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Thursday, July 25, 2024

If recession should occur

By Vo Dinh Tri, PhD

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Following the updated forecasts by some influential institutes like the World Bank, the International Monetary Fund, and the Organization of Economic Cooperation and Development, plus recent moves by the U.S. Federal Reserve, worries about a global recession are surfacing. Which signals should we take heed of, and how should we prepare ourselves?

Reasons behind the worries

The Russia-Ukraine war has shattered hopes of economic recovery postpandemic: the sharp rise of commodity prices, especially the energy price, has triggered high inflation in most economies. Many central banks have been or are raising interest rates in a hope to curb inflation, as seen in the U.S., the UK, Switzerland, Australia, Canada, New Zealand and many other developing countries.

In the U.S. in particular, the Fed on June 15 hiked the federal funds target rate by 0.75 percentage point and its interest rate by the end of 2022 is forecasted by 18 Fed members to reach 3.4%. The rate hike is sizeable in terms of both the margin and the ratio as the previous interest rate had been low. For example, the effective federal funds rate (EFFR) rose from 0.83% to 1.58%, meaning an increase of 90%.

In the context of a possibly steep inflation, and the continued disruption of global supply chains due to the zero-Covid policy in China, updated forecasts of the global economy have revised down the global GDP growth rate this year to 2.9% to 3.0% compared to the previous 4% given earlier this year.

But an economic recession is not merely induced by a GDP slowdown. It is also determined by other factors like the manufacturing index, goods in stockpile, the profit margin, unemployment, gross domestic income (GDI), consumer confidence, and viewpoints of policymakers and economists.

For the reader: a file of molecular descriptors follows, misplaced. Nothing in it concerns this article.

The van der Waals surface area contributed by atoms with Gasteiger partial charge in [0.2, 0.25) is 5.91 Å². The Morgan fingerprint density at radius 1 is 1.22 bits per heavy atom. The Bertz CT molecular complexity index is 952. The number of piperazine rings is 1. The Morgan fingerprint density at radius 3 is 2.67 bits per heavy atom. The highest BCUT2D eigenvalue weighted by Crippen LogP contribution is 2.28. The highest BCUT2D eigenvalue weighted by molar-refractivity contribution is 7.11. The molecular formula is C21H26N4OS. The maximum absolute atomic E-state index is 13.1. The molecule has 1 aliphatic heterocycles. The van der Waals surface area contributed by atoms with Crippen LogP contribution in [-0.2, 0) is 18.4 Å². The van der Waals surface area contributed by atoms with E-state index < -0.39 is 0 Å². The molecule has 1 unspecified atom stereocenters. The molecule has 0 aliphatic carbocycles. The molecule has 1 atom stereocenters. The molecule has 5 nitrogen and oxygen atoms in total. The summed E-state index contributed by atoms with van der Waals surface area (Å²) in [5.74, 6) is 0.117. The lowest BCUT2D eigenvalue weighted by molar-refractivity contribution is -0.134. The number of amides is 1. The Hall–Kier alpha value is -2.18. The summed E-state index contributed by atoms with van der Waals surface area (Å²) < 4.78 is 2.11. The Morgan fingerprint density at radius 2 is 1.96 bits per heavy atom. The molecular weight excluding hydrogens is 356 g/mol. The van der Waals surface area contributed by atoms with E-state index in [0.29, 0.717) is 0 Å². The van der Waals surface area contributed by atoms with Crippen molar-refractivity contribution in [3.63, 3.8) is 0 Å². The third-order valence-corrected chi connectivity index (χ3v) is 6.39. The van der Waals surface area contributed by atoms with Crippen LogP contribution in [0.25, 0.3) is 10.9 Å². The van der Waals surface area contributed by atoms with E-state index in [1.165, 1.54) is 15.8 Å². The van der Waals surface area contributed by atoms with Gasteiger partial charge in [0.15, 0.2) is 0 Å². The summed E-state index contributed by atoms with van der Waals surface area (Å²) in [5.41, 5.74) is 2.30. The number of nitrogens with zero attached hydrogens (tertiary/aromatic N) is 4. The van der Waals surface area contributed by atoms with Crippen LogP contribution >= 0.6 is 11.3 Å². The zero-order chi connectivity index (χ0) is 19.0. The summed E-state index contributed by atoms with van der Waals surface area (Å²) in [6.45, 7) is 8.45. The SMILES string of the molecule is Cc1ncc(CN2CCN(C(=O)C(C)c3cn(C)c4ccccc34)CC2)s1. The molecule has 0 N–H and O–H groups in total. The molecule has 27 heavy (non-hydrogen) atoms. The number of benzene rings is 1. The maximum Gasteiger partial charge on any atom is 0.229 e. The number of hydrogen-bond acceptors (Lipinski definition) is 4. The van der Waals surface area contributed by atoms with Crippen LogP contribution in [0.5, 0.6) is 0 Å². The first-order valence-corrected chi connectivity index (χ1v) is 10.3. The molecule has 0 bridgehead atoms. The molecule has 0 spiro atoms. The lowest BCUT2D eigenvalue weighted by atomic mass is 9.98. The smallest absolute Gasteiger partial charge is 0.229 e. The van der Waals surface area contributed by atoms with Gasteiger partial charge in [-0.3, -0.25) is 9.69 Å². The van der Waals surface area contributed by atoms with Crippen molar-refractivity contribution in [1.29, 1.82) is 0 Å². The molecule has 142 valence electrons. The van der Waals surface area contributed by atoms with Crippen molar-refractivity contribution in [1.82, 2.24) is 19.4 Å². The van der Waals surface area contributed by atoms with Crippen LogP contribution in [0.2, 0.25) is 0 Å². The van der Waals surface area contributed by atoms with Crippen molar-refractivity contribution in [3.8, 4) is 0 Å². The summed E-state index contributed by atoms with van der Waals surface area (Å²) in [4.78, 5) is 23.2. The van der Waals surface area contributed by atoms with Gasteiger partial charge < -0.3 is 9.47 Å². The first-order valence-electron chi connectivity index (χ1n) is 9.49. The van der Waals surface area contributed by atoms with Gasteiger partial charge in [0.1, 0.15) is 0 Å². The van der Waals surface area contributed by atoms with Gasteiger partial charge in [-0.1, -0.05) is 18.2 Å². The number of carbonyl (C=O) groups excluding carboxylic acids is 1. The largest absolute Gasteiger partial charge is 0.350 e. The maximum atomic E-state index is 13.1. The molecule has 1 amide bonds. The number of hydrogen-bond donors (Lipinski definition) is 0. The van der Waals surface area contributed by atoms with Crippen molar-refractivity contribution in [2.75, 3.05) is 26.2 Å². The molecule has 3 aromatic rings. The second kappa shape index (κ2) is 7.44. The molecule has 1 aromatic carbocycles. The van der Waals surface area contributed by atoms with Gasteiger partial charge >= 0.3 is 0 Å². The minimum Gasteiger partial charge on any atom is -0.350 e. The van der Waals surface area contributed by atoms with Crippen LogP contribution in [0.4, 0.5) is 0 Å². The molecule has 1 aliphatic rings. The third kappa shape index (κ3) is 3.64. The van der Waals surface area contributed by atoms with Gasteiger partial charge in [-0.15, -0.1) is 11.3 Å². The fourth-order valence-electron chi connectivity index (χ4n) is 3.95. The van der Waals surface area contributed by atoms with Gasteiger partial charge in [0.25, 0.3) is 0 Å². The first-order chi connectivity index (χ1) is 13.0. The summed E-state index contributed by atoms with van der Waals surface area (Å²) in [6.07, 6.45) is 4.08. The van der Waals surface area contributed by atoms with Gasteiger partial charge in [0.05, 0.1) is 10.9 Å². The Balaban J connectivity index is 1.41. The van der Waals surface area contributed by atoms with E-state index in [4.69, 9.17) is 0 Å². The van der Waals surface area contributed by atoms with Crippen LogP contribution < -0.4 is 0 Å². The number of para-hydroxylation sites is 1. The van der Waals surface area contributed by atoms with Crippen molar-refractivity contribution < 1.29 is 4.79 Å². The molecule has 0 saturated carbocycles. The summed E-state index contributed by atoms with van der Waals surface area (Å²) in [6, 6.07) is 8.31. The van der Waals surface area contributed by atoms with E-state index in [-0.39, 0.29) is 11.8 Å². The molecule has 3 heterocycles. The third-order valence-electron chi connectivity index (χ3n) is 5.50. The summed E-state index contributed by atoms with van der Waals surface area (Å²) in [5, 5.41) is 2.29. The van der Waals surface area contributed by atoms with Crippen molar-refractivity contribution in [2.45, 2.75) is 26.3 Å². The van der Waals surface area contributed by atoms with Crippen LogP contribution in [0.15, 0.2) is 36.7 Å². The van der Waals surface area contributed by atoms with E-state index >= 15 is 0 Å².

Findings from a recent survey conducted by The Wall Street Journal with 53 economists show the probability of a recession in the next 12 months at 44%, compared to 28% and 18% found in April and January, respectively. This is worse than the likeliness of 38% recorded in December 2007 when the global financial crisis began.

An economic recession often occurs when normal conditions turn excessive. This is manifested by the overly liberal support for economies during the pandemic in terms of both monetary and fiscal policies, resulting in huge deficits in the balance sheets of many central banks: nearly US$9 trillion at the Fed, some US$9.4 trillion at the European Central Bank, and US$5.5 trillion at the Bank of Japan.

Many enterprises that enjoyed advantages when supplying goods and services during the pandemic will struggle with falling revenues and thinner profit margins when support policies are cancelled and travel restrictions lifted. Many manufacturers of household or electronic products that benefited from support policies in the past two years are grappling with difficulties in 2022.

Excesses are also seen in the prices of multiple assets, from securities to real estate, and cryptocurrencies, which explains their collapses in recent times. The S&P 500 Index, for example, has entered the bearish territory, falling by more than 20% compared to early this year.

Bracing for the recession

The economy is cyclic, with expansion followed by contraction. If many negative signals surface, like the falling manufacturing index, rising stockpiles, thinner profit margins, unemployment, credit tightening, and sour consumer confidence, then the probability of a recession is very high. Upon such signals, only those enterprises that proactively scale down business, effectively control costs and maintain a minimum profit margin can survive the recession.

For securities investors, the market may witness wild swings in high volatility. Therefore, it is very risky for bottom fishers conducting all-in or frequent transactions. For those investors with a long-term investment plan, acquiring stocks for a suitable moving average price or inventory costing method can yield good results.

Taking a defensive stance when adjusting the portfolio is also helpful for investors before and during a recession. To do so, the portfolio should be diverse with different types of quality assets like bonds of high ratings and big-cap stocks with stable cash dividends.

Despite a recession is highly likely in the horizon, there are still narrow chances for soft landing. These include inflation being controlled and pushed down gradually, support from governments and central banks being directed to healthy companies instead of zombies, a peace accord to bring the Russia-Ukraine war to an end, and China quickly resuming business activities in the new normal.

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